Gratitude is not only the greatest of virtues, but the parent of all the others.

~ Cicero (106 BC ~

Are You True?

January 14th, 2012 ~ Est. reading time: 2 mins, 30 secs

How easy is it to be honest with yourself?

When our second son was about two, he asked a profound question, Are you true?”

Of course, what he meant was, “Are you being honest?” But I kind of like his version best, because it somehow takes the question of honesty a notch further on.

Instead of asking about the truth of what you’re doing, the question examines your character.  As if to enquire whether you are being honest by some standard. Or at least, being sincere with yourself.

Being your self is a bit awkward though, as it’s hard to get a good grasp of what being us involves. You can’t see your self on the outside whilst being your self on the inside. So you just have to guess how you’re going. Are you being true to what you believe, and do you respect what you do? Otherwise, the only other people who can tell are those you’re close to, verifying if you really are being true to you.

Difficult as it is to assess, knowing we are being true to ourselves rests on personal reflection; an awareness based on judgment. Grounded in daily understandings we have to conclude that what we are doing makes sense with who we are. So we don’t go against our values or compromise to the point we’re  living a lie.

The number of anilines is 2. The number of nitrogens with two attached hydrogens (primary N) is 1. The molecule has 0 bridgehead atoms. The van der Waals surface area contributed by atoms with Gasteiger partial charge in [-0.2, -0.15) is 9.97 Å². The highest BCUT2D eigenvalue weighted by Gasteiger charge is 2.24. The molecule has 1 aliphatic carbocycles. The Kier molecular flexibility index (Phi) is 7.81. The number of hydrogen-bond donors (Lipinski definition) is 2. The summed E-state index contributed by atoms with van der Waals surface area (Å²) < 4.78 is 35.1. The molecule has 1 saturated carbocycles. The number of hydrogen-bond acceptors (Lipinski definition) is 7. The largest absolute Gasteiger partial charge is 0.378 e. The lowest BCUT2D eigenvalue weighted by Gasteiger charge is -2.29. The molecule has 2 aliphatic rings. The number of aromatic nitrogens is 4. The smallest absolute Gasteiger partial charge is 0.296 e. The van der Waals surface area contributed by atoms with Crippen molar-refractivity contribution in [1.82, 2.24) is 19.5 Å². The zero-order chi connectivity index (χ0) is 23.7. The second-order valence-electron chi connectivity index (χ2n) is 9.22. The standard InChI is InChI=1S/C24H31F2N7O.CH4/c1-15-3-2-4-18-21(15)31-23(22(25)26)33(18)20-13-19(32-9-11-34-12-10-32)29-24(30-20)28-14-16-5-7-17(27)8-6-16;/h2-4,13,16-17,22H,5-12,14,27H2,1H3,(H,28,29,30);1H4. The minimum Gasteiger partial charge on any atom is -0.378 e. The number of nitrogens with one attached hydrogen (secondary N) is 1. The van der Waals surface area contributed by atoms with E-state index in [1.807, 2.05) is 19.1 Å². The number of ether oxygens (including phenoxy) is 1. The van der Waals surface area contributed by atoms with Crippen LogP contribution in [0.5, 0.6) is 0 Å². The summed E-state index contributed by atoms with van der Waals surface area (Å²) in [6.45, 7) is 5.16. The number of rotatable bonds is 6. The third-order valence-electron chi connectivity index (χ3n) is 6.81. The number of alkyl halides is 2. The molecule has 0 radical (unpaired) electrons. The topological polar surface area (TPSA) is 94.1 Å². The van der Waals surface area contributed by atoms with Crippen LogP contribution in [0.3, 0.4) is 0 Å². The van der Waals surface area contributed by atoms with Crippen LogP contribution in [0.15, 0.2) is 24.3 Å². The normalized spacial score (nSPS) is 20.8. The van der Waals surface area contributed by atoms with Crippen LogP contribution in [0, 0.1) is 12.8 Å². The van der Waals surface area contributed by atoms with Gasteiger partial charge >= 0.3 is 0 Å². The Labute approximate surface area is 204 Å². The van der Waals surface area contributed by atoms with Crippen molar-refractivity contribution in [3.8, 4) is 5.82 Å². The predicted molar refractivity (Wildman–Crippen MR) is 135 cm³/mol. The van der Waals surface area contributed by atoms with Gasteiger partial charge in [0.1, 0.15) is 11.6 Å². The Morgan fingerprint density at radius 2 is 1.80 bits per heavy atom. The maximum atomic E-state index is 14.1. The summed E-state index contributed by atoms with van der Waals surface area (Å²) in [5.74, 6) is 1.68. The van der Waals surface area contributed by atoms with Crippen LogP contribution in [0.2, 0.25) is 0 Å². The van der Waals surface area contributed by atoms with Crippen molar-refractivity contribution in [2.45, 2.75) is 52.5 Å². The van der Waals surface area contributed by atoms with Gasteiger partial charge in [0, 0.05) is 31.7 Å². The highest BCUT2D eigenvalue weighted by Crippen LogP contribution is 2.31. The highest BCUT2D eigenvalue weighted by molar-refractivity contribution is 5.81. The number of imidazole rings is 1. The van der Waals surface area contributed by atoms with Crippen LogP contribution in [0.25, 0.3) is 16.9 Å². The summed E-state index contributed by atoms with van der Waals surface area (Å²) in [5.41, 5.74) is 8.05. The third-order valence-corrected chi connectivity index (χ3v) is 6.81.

To be true to yourself it helps to know what your values look like. Instead of leaving them jumbled under a mess of thoughts and feelings, speaking up what you genuinely believe makes it easier to deliberately live that way. Just like failing to follow stated beliefs reveals you hide an extra set of secret conditions.

For instance, I believe in eating healthy food for lots of good reasons. So my public value is: I only believe in eating healthy food. But the truth is, sometimes I  like eating junk stuff too. That means a more true reflection of my value is: health food is good and sometimes junk food is too. Often we declare a virtuous value but really obey a hidden value that’s more true to how we live. The first has a noble tone, that makes us feel good declaring it. While true values are frequently tied to feelings of fear and greed (e.g. “My children should obey me at all times” vs. “If my kids are disobedient then people will think I’m a lousy parent. So they need to do as I say.”). 

The question, “Are you true?” can take you a long way if you roll it round your mind for a while. Are you being honest with yourself, really? What might you be pretending about in your life? How do you want people to see you that secretly isn’t true?

With so much of our sense of self feeling like it’s at stake if people don’t approve, it’s remarkable just how far we will go to act out a role. It might be a true reflection of us in some ways. But, like acting, assuming a role never allows us to reveal our whole selves. That’s because roles compel us to stay in character.

So, let me ask you, again, “Are you true?” Do you feel like you are at least making headway towards being a truer reflection of what it means to be authentically you?  It’s a subjective question, but you’ll know when you’re close. Some matters can only be figured when you feel the answer as well as think it through. Be prepared to give it some time (I’ll leave this one with you).


Comments are closed.